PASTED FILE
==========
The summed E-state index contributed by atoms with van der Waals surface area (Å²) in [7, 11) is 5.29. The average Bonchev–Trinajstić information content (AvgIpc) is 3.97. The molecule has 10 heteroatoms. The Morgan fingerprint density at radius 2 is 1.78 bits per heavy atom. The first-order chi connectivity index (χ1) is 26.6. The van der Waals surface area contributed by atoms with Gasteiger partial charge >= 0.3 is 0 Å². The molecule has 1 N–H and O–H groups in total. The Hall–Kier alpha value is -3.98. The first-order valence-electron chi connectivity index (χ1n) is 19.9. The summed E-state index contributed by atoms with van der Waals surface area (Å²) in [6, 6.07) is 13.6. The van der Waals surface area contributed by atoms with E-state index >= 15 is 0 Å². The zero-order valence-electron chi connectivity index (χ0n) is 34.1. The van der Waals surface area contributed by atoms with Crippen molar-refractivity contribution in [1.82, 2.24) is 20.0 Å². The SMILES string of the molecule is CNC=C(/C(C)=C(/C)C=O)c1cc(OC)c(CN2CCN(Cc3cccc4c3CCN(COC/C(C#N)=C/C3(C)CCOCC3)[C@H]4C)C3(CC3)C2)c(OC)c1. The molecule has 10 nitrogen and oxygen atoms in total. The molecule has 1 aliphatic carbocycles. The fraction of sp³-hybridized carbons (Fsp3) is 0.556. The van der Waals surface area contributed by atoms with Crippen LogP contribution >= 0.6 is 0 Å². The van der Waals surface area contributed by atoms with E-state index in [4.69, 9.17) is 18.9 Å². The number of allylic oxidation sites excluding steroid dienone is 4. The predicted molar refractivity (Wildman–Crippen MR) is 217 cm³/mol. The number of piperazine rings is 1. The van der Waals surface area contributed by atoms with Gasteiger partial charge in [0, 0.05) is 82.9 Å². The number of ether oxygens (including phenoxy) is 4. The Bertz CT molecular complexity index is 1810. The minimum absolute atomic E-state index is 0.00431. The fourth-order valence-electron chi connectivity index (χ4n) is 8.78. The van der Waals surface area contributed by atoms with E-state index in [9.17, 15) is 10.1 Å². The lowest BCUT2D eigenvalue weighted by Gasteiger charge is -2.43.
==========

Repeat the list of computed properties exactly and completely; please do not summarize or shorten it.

The summed E-state index contributed by atoms with van der Waals surface area (Å²) in [7, 11) is 5.29. The average Bonchev–Trinajstić information content (AvgIpc) is 3.97. The molecule has 10 heteroatoms. The Morgan fingerprint density at radius 2 is 1.78 bits per heavy atom. The first-order chi connectivity index (χ1) is 26.6. The van der Waals surface area contributed by atoms with Gasteiger partial charge >= 0.3 is 0 Å². The molecule has 1 N–H and O–H groups in total. The Hall–Kier alpha value is -3.98. The first-order valence-electron chi connectivity index (χ1n) is 19.9. The summed E-state index contributed by atoms with van der Waals surface area (Å²) in [6, 6.07) is 13.6. The van der Waals surface area contributed by atoms with E-state index >= 15 is 0 Å². The zero-order valence-electron chi connectivity index (χ0n) is 34.1. The van der Waals surface area contributed by atoms with Crippen molar-refractivity contribution in [1.82, 2.24) is 20.0 Å². The SMILES string of the molecule is CNC=C(/C(C)=C(/C)C=O)c1cc(OC)c(CN2CCN(Cc3cccc4c3CCN(COC/C(C#N)=C/C3(C)CCOCC3)[C@H]4C)C3(CC3)C2)c(OC)c1. The molecule has 10 nitrogen and oxygen atoms in total. The molecule has 1 aliphatic carbocycles. The fraction of sp³-hybridized carbons (Fsp3) is 0.556. The van der Waals surface area contributed by atoms with Crippen LogP contribution >= 0.6 is 0 Å². The van der Waals surface area contributed by atoms with E-state index in [4.69, 9.17) is 18.9 Å². The number of allylic oxidation sites excluding steroid dienone is 4. The predicted molar refractivity (Wildman–Crippen MR) is 217 cm³/mol. The number of piperazine rings is 1. The van der Waals surface area contributed by atoms with Gasteiger partial charge in [0, 0.05) is 82.9 Å². The number of ether oxygens (including phenoxy) is 4. The Bertz CT molecular complexity index is 1810. The minimum absolute atomic E-state index is 0.00431. The fourth-order valence-electron chi connectivity index (χ4n) is 8.78. The van der Waals surface area contributed by atoms with E-state index in [9.17, 15) is 10.1 Å². The lowest BCUT2D eigenvalue weighted by Gasteiger charge is -2.43.